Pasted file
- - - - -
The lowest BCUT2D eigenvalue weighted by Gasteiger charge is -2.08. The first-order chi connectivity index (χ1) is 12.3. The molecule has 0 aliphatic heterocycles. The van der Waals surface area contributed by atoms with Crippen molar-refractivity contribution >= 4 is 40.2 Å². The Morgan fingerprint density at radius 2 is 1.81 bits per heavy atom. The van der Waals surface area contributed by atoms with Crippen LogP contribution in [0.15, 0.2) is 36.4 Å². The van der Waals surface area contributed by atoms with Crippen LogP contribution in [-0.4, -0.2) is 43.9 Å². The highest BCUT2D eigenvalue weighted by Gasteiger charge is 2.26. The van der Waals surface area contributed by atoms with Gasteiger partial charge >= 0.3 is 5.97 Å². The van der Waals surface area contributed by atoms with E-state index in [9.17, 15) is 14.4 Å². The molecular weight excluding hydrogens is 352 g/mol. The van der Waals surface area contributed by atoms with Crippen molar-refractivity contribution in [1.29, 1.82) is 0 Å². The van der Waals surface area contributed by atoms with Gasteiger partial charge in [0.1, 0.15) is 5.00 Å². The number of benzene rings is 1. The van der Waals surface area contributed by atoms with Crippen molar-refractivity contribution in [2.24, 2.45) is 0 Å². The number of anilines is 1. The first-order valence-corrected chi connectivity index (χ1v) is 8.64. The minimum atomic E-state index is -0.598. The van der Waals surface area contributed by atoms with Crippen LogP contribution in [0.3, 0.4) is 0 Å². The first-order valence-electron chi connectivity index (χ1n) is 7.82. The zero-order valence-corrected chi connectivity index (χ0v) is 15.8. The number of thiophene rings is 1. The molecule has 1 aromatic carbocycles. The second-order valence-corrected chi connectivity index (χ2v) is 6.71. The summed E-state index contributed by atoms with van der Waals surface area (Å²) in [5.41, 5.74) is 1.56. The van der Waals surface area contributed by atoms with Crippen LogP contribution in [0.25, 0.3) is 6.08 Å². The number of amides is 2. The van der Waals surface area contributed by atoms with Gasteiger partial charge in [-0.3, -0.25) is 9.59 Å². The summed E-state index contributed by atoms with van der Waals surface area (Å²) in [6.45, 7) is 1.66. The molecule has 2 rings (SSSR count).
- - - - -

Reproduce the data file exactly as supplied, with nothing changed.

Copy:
The lowest BCUT2D eigenvalue weighted by Gasteiger charge is -2.08. The first-order chi connectivity index (χ1) is 12.3. The molecule has 0 aliphatic heterocycles. The van der Waals surface area contributed by atoms with Crippen molar-refractivity contribution >= 4 is 40.2 Å². The Morgan fingerprint density at radius 2 is 1.81 bits per heavy atom. The van der Waals surface area contributed by atoms with Crippen LogP contribution in [0.15, 0.2) is 36.4 Å². The van der Waals surface area contributed by atoms with Crippen LogP contribution in [-0.4, -0.2) is 43.9 Å². The highest BCUT2D eigenvalue weighted by Gasteiger charge is 2.26. The van der Waals surface area contributed by atoms with Gasteiger partial charge >= 0.3 is 5.97 Å². The van der Waals surface area contributed by atoms with E-state index in [9.17, 15) is 14.4 Å². The molecular weight excluding hydrogens is 352 g/mol. The van der Waals surface area contributed by atoms with Crippen molar-refractivity contribution in [1.29, 1.82) is 0 Å². The van der Waals surface area contributed by atoms with Gasteiger partial charge in [0.1, 0.15) is 5.00 Å². The number of benzene rings is 1. The van der Waals surface area contributed by atoms with Crippen molar-refractivity contribution in [2.24, 2.45) is 0 Å². The number of anilines is 1. The first-order valence-corrected chi connectivity index (χ1v) is 8.64. The minimum atomic E-state index is -0.598. The van der Waals surface area contributed by atoms with Crippen LogP contribution in [0.3, 0.4) is 0 Å². The first-order valence-electron chi connectivity index (χ1n) is 7.82. The zero-order valence-corrected chi connectivity index (χ0v) is 15.8. The number of thiophene rings is 1. The molecule has 1 aromatic carbocycles. The second-order valence-corrected chi connectivity index (χ2v) is 6.71. The summed E-state index contributed by atoms with van der Waals surface area (Å²) in [5.41, 5.74) is 1.56. The van der Waals surface area contributed by atoms with Crippen LogP contribution in [0.25, 0.3) is 6.08 Å². The number of amides is 2. The van der Waals surface area contributed by atoms with Gasteiger partial charge in [-0.3, -0.25) is 9.59 Å². The summed E-state index contributed by atoms with van der Waals surface area (Å²) in [6.45, 7) is 1.66. The molecule has 2 rings (SSSR count).